Lemmings is an absorbing, taxing, frustrating and marvellously addictive game. Get the disc and see what all the fuss is about. You won't regret it.

Lemmings 1 CD32 logo CD32 Amiga Joker Hit

Daß neue Eigenentwicklungen für den Neuzugang in der Amigafamilie einen eigenen Test bekommen, ist Ehrensache - daß wir hier kurz und bündig CD-Umsetzungen älterer Progis (Alfred Chicken, Lemmings 1 & Sim City) vorstellen, ist Tradition!

Auch die kleinen Selbstmörder von Psygnosis trieben sich bereits anno CDTV auf CD herum, auch sie markieren einen Meilenstein der Softwaregeschichte. Bei der genialen Actiontüftelei muß der Spieler bekanntlich einer pro Level variierenden Anzahl von Lemmingen (das sind ebenso winzige wie witzige Viecher!) den Heimweg trotz aller Blockaden und Gefahren wie Berge, Todesfallen und Säureseen ebnen.

Die Biester tapsen dabei stets stur geradeaus, oft genug direkt in ihr Verderben. UM sie umzuleiten, muß man einzelnen Exemplaren über Icons spezielle Fähigkeiten verpassen, so daß sie klettern, graben, Treppen bauen und noch einiges mehr können.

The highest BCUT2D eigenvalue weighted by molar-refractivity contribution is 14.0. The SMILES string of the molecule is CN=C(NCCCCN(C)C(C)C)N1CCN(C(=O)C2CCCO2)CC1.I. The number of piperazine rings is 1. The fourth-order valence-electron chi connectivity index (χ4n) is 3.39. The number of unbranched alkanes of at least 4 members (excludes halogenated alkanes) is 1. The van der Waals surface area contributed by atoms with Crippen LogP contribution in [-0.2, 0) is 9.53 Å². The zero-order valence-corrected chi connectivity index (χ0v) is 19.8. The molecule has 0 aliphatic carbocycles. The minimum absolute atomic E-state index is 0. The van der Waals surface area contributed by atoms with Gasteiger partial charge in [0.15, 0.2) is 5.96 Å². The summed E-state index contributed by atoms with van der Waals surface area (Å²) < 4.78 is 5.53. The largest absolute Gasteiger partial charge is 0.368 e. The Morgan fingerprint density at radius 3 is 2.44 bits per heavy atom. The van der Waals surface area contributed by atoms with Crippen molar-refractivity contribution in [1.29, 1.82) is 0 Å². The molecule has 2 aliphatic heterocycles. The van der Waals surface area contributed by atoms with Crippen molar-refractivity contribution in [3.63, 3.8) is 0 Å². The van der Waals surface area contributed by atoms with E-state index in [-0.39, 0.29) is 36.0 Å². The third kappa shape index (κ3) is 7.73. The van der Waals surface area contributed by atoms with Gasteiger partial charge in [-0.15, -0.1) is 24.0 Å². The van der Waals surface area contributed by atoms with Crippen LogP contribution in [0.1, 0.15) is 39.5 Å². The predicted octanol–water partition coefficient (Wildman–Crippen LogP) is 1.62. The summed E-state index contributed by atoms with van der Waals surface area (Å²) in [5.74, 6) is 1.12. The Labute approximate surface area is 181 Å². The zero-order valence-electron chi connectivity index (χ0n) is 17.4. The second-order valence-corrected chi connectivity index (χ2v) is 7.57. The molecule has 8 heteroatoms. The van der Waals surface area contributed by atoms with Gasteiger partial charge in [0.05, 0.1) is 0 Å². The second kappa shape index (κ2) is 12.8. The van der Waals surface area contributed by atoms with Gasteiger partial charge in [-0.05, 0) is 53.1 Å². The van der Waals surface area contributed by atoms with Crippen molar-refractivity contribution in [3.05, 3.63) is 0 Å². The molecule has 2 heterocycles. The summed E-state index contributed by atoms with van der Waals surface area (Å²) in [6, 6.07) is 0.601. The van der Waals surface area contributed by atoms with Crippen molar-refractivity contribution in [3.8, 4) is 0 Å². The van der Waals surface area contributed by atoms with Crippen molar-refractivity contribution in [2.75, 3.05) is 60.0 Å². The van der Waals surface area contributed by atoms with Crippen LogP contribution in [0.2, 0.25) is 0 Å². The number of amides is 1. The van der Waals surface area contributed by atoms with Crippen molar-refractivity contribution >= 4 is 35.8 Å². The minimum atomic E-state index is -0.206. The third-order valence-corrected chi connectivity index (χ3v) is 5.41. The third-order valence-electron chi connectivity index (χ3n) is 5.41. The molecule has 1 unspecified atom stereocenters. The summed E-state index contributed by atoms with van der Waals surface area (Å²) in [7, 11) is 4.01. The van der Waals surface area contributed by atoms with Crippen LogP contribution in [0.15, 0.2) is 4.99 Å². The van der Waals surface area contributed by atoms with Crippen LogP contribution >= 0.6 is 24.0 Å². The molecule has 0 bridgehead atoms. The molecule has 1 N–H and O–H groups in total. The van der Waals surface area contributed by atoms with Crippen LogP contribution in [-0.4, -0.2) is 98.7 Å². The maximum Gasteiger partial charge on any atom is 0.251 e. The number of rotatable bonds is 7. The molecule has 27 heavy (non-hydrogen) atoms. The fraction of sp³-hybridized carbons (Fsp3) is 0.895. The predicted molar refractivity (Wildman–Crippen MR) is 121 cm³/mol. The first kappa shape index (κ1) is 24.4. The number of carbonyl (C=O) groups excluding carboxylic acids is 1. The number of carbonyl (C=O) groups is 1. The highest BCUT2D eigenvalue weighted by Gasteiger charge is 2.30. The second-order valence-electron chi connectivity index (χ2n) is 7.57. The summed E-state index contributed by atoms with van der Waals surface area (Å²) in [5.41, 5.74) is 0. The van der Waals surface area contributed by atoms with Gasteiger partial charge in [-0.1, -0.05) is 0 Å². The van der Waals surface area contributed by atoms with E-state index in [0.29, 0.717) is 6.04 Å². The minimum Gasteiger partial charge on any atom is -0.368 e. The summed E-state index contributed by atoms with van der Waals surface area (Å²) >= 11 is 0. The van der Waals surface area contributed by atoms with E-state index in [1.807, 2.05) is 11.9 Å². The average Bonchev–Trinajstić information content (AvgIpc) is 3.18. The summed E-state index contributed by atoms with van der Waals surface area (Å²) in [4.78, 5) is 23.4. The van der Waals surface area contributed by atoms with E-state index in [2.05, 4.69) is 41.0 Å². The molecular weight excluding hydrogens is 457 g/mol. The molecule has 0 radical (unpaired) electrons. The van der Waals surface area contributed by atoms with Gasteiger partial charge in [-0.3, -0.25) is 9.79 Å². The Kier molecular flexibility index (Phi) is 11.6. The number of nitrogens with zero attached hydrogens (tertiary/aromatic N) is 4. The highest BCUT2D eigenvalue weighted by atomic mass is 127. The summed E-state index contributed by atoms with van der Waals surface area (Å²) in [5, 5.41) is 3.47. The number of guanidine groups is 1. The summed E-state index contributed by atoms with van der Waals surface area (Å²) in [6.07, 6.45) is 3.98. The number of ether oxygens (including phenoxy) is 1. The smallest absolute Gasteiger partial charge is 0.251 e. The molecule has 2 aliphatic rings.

Auch wenn der in der Diskversion noch vorhandene Zwei-Spieler-Modus am Splitscreen fehlt und es längst diverse Nachfolgegames gibt - 88 Prozent verdienen die Lemmings noch locker! (rl)

Lemmings 1 CD32 logo CD32

Psygnosis, £26
Amiga Version: 81% AP21

We've a sneaky feeling that Psygnosis think we've been having a go at them recently, but when they come up with garbage such as Last Action Hero (AP38, 3%) then there's little else we can do. And now there's this, the super and thoroughly playable Lemmings on the CD32.

Like the floppy version it suffers from too many easy levels at the beginning, but there are quadrillions of the things, annoyingly catchy tunes and, of course, the option of alternately saving and slaughtering rodents in the original save-'em-up.